COVID-19 coverage graphic

Gregg County on Sunday again had a double-digit increase in new cases of COVID-19 as officials in Houston called for the city to lock back down area hospitals there strain to accommodate coronavirus patients.

Health Administrator A.J. Harris said Sunday Gregg County added 13 confirmed cases of COVID-19 for a cumulative total of 826.

He said a total of 4,313 tests have been administered in the county, with 3,246 negative and 241 pending. There have been 184 recoveries and 14 deaths, both unchanged from Saturday.

Elsewhere in the area, Harrison County Judge Chad Sims reported 25 more cases Sunday to bring the total there to 440. Sims also said there have been 11 more recoveries for a total of 256.

“I’m not aware that any of these are from the walk-up testing,” Sims said.

Twelve of the new cases are from long-term care facilities, he said. Harrison County has had 30 coronavirus-related deaths.

The Paris-Lamar County Health District on Sunday announced an additional 13 cases for a total in that county of 410 with 150 active cases. Lamar County has had 14 deaths related to the new coronavirus.

The Northeast Texas Public Health District on Sunday afternoon had not updated cases for the counties it covers since Friday.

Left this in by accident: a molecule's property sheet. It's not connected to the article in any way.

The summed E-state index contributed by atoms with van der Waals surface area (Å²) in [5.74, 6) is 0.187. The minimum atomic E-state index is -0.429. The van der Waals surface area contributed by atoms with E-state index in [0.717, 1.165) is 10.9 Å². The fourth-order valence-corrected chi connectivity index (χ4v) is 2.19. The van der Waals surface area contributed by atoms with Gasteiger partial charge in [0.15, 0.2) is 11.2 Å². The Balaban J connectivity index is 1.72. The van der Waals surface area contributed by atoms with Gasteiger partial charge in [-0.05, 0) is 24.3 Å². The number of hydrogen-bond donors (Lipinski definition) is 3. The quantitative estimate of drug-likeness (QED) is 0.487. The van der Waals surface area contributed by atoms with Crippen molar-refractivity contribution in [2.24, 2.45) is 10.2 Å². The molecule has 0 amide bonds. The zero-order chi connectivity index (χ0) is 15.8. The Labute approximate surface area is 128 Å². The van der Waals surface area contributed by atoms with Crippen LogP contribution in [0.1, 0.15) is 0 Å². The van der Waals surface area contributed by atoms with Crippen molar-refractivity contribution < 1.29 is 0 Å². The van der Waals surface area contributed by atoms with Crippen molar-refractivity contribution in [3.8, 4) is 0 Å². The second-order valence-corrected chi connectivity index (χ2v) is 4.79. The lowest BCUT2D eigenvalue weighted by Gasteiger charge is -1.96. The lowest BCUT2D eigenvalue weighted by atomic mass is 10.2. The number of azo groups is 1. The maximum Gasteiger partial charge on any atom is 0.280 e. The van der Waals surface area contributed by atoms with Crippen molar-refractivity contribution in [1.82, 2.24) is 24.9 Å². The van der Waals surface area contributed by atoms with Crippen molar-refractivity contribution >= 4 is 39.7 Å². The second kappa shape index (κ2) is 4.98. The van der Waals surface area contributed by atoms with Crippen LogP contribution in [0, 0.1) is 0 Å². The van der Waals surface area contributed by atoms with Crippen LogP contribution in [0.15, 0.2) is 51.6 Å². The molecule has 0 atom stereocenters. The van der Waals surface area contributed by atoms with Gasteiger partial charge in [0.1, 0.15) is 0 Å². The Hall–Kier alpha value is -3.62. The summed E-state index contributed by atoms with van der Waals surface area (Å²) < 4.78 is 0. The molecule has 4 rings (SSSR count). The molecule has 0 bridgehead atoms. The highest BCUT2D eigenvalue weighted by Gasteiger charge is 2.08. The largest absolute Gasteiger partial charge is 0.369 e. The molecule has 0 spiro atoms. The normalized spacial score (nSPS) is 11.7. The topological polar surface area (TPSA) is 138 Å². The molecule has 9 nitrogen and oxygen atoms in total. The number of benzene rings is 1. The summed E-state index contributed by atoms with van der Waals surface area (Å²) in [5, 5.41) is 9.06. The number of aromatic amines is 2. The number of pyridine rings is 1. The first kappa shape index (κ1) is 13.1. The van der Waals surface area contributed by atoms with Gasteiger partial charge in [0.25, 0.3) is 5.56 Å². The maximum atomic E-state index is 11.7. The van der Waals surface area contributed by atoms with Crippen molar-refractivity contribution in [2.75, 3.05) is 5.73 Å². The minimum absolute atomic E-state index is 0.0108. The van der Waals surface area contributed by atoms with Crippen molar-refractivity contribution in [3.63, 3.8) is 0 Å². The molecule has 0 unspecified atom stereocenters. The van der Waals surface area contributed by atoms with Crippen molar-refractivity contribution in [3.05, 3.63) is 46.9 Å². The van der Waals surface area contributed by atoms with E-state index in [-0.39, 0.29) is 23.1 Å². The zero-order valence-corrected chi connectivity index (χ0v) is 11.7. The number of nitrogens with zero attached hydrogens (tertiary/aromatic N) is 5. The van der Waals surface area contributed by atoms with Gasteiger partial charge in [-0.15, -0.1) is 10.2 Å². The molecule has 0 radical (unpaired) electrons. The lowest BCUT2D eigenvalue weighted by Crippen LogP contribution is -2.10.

Houston Mayor Sylvester Turner and Harris County Judge Lina Hidalgo, both Democrats, said this weekend that a stay-at-home order is needed for America’s fourth largest city to cope with the surge of COVID-19 cases.

“Not only do we need a stay home order now, but we need to stick with it this time until the hospitalization curve comes down, not just flattens,” Hidalgo said on Twitter Sunday. “Many communities that persevered in that way are reopening for the long haul. Let’s learn from that & not make the same mistake twice.”

The call comes after a week in which Texas continued to break records for confirmed COVID-19 cases and deaths linked to the disease. State health officials reported 8,196 new cases Sunday, another 80 deaths and a total of 10,410 people hospitalized due to the virus.

The true number of cases is likely far higher because many people have not been tested, and studies suggest people can be infected and not feel sick.

The decision over a lockdown, however, rests with Republican Gov. Greg Abbott— who has resisted this step, saying it should be a last resort.

Abbott led one of America’s swiftest reopenings following earlier closures in Texas. But in recent weeks, he reversed course amid swiftly climbing cases.

Ahead of Independence Day, the governor ordered bars to close back down and, after undercutting local leaders’ power to do so, required people to wear face coverings in public in much of the state.

On Friday, Abbott extended a statewide disaster order that warned Texans another shutdown might be needed if the virus’ spread isn’t contained. He announced Sunday that the federal government will continue to fund large testing centers in Dallas and Houston through the end of July.